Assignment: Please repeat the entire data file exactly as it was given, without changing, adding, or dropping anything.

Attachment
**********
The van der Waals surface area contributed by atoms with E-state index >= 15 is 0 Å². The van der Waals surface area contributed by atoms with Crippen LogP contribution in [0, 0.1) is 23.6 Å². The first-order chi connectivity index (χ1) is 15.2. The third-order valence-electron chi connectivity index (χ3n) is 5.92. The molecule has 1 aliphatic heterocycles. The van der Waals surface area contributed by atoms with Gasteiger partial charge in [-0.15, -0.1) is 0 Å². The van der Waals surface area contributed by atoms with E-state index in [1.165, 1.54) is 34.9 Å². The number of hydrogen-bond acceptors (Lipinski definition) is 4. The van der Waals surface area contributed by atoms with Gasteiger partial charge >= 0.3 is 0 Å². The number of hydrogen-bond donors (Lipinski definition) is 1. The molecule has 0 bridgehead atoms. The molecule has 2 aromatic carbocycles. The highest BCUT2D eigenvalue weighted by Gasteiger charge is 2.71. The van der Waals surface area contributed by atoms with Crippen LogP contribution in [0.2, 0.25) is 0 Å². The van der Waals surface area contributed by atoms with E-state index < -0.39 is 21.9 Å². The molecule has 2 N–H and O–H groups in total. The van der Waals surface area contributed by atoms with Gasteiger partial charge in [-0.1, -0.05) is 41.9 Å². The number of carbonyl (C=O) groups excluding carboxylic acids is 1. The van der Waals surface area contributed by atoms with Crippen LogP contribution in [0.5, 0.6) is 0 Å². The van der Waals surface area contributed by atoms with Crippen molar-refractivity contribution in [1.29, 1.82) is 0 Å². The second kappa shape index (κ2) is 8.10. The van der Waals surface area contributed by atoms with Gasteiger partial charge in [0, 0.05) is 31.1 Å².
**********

The van der Waals surface area contributed by atoms with E-state index >= 15 is 0 Å². The van der Waals surface area contributed by atoms with Crippen LogP contribution in [0, 0.1) is 23.6 Å². The first-order chi connectivity index (χ1) is 15.2. The third-order valence-electron chi connectivity index (χ3n) is 5.92. The molecule has 1 aliphatic heterocycles. The van der Waals surface area contributed by atoms with Gasteiger partial charge in [-0.15, -0.1) is 0 Å². The van der Waals surface area contributed by atoms with E-state index in [1.165, 1.54) is 34.9 Å². The number of hydrogen-bond acceptors (Lipinski definition) is 4. The van der Waals surface area contributed by atoms with Gasteiger partial charge >= 0.3 is 0 Å². The number of hydrogen-bond donors (Lipinski definition) is 1. The molecule has 0 bridgehead atoms. The molecule has 2 aromatic carbocycles. The highest BCUT2D eigenvalue weighted by Gasteiger charge is 2.71. The van der Waals surface area contributed by atoms with Crippen LogP contribution in [0.2, 0.25) is 0 Å². The van der Waals surface area contributed by atoms with E-state index < -0.39 is 21.9 Å². The molecule has 2 N–H and O–H groups in total. The van der Waals surface area contributed by atoms with Gasteiger partial charge in [-0.1, -0.05) is 41.9 Å². The number of carbonyl (C=O) groups excluding carboxylic acids is 1. The van der Waals surface area contributed by atoms with Crippen LogP contribution in [0.5, 0.6) is 0 Å². The van der Waals surface area contributed by atoms with Crippen molar-refractivity contribution in [1.29, 1.82) is 0 Å². The second kappa shape index (κ2) is 8.10. The van der Waals surface area contributed by atoms with Gasteiger partial charge in [0, 0.05) is 31.1 Å².